Dependency Injection in React With Provider Pattern

Adam Klein

The Provider pattern introduces a way to access some global object (service) in deeply nested components. If you’ve been using React for a while, you probably used it already. In fact, many popular libraries use this pattern: react-router, react-redux, mobx-react, react-intl, react-dnd, or styled-components.

A provider that wraps a component tree:


An injector as higher-order function:

export default withProvider(Component);

You can also relate to this pattern as dependency injection as a mechanism of exposing a global dependency to nested components on demand, somewhat similar to Angular’s mechanism, but not as a general definition of dependency injection in software development.

Let’s say we want to create a customizable theme for our app and use it in any component we’d like:

const SendButton = () => (
  <button style={{ color: theme.primaryColor }}>Send</button>

Somehow we need the theme instance to be available in this component. Moreover, we want to make it reactive, meaning whenever we change the theme, we want the component to update.

Let’s start by creating a top-level component that will hold the theme, and pass it down using React context:

export class ThemeProvider extends React.Component {
  state = {
    primaryColor: '#448866'

  static childContextTypes = {...};

  getChildContext() {
    return {
      getTheme: () => this.state

  render() {
    return <span>{ this.props.children }</span>;

Next, we’ll put the provider in the top-level of our app, to make the theme available everywhere:

const App = () => (

Now we need a way to access the theme from child components. We could do it directly from the context, but there are a few drawbacks to this:

  • Using context directly is not the best practice;
  • We are coupling our components to ThemeProvider;
  • We can’t use React’s lifecycle hooks to react to changes in theme.

So instead we use an injector:

function withTheme(WrappedComponent) {
  const Wrapper = (props, { getTheme }) => (
      getTheme={ getTheme }
      { ...props }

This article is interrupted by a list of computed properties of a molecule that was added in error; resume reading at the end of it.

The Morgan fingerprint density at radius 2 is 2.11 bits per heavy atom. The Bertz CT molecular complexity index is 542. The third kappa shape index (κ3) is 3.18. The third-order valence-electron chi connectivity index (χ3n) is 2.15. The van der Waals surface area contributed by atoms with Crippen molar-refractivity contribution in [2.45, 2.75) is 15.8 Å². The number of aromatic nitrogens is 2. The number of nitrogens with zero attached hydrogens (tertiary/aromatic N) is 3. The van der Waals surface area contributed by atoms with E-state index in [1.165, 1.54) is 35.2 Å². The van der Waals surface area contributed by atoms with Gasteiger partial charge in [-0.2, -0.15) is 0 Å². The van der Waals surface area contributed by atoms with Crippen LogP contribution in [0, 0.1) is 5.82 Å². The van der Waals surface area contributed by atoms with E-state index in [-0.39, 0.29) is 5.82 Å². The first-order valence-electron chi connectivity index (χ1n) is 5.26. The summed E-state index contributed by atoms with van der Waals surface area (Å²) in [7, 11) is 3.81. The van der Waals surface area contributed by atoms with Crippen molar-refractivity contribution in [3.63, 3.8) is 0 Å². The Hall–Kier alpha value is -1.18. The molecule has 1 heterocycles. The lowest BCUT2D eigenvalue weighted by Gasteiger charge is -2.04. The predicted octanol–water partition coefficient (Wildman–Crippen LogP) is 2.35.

Wrapper.contextTypes = {...};

  return Wrapper;

The injector is a higher-order component (HOC) that takes the theme from the context and passes it down as props. Now to use the theme inside a component, you wrap it with the withTheme HOC:

const Component = (props) => (
  <div style={{ color: props.getTheme().primaryColor }}>
    This is the primary color

export default withTheme(Component);

Reusing a service

Let’s now say we want to have two different themes side by side on our page. Since we are using context, we just need to put two ThemeProvider’s and each one of them will supply a different theme instance for its component subtree:

  Theme 1:
     ... // components using theme 1

  Theme 2:
    ... // components using theme 2

See full source code and demo on StackBlitz

When to use the pattern

Usually you can use generic store mechanisms like React and MobX to access global resources, but in some cases Redux and MobX are not good enough:

  • You are creating a generic component that should serve any architecture (for example if you create styled-components and want to supply a theme);
  • You need the services to be reusable on the page, and be able to declare a service per component tree;
  • You need to save large amounts of data that you don’t want on the store.

Other (bad) approaches

You could pass the theme down the component tree as a prop. In this case all the component’s ancestors have to be aware of the theme and pass it down which creates coupling, and is not a very productive way of writing code.

You could also export a theme object and import it wherever you need. In this case it won’t be reactive out of the box, meaning if we change the theme it won’t be reflected in the components that use it. Also, if we want to support showing two themes on the same page we can’t do that with a global singleton.